Presently, there are several investigational treatments emerging for presbyopia. Although there is still debate over what causes presbyopia, studies clearly indicate that with age, the crystalline in the eye hardens and loses elasticity. This process is responsible for at least some, if not all, of presbyopia. Ronald Schachar, M.D., Ph.D., has proposed an alternate hypothesis stating that presbyopia is mostly due to a slackening of fibers that transmit force to change the crystalline lens shape. This hypothesis is controversial, yet may have some merit. Ultimately, successful presbyopia-reversing surgery will require a technique that addresses the actual cause. The market potential for such a treatment is enormous because with enough age, everybody becomes presbyopic.
The most publicized technique is the Surgical Reversal of Presbyopia (SRP) under development by PresbyCorp. This technique assumes that presbyopia is due to slackening of fibers attached to the lens. By using four “scleral expansion bands”, this procedure supposedly makes these fibers taut again, restoring the ability to change focus. To-date, over 500 SRP procedures have been performed worldwide with mixed results. Clinical trials are just beginning in the United States at six centers. The trials will provide information to evaluate the safety and efficacy of SRP. There are some concerns about the procedure’s safety, including the risk of perforating the globe, erosion of the expansion bands, infection, and decreasing blood circulation in the eye. This procedure is performed in Mexico and other countries outside the U.S. despite a poor characterization of this procedure’s safety and efficacy.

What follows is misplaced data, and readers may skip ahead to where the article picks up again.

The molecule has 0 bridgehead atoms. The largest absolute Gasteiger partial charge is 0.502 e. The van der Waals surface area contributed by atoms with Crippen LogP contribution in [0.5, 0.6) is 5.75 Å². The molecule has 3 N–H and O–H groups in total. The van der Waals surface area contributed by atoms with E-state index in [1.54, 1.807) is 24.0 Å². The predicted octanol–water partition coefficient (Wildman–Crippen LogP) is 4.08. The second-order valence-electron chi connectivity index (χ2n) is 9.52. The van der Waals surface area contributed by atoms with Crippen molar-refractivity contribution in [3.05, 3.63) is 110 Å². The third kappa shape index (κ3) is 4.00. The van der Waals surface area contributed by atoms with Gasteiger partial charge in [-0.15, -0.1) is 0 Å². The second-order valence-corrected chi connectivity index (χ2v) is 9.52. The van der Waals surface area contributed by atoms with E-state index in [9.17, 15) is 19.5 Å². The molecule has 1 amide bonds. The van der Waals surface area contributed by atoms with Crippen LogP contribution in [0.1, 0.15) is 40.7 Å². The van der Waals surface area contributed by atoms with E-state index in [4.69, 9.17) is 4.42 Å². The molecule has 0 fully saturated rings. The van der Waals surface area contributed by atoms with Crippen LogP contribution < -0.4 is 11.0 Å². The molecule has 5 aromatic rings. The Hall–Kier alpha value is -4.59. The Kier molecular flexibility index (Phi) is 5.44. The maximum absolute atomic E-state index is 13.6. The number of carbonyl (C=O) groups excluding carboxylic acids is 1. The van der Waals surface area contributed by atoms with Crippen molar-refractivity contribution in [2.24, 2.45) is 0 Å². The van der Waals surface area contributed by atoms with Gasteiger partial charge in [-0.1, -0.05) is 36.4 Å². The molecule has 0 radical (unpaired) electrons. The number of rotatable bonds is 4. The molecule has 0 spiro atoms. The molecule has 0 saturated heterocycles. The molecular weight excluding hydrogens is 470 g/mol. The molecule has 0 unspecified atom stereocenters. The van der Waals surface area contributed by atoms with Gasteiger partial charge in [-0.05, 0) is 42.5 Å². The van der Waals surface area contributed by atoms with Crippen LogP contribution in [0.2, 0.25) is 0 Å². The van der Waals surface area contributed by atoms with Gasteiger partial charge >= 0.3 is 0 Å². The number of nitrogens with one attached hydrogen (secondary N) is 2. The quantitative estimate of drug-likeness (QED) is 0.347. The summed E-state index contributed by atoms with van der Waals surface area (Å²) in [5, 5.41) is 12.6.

Another procedure, called Anterior Ciliary Sclerotomy or ACS, also supposedly makes the fibers attaching to the lens taut. ACS involves placing several partial thickness incisions on the sclera or white part of the eye in a radial pattern, somewhat reminiscent of radial keratotomy. Circumstantial reports suggest this procedure can restore the ability to change focus for several weeks before completely regressing to the preoperative state. Some surgeons are experimenting by placing silicone implants inside the radial incisions, trying to prevent the regression.

An important note from Dr. Thompson:

See: Risks of Refractive Surgery. Remember surgery is surgery and all surgery has risks. This is not meant to discourage you but these are facts you should know if you plan to have surgery preformed. This office is extensively involved in refractive surgery and would be happy to meet with you and discuss your case. I have personally had refractive surgery. But, just because these risks were acceptable to me does not mean they will be acceptable to you. I strongly recommend you educate yourself prior to surgery and then consult a knowledgeable eye care provider to further guide you through the procedure and follow-up. Pre and post operative care is critical in maximizing your chance of a good outcome.

Our office policy is to educate our refractive surgery patients well enough that they have realistic expectations and know the risks before they commit to the surgery, we believe in informed consent. Once the decision is made, it is our goal to get that person to the best surgeon for the amount of money they want to spend.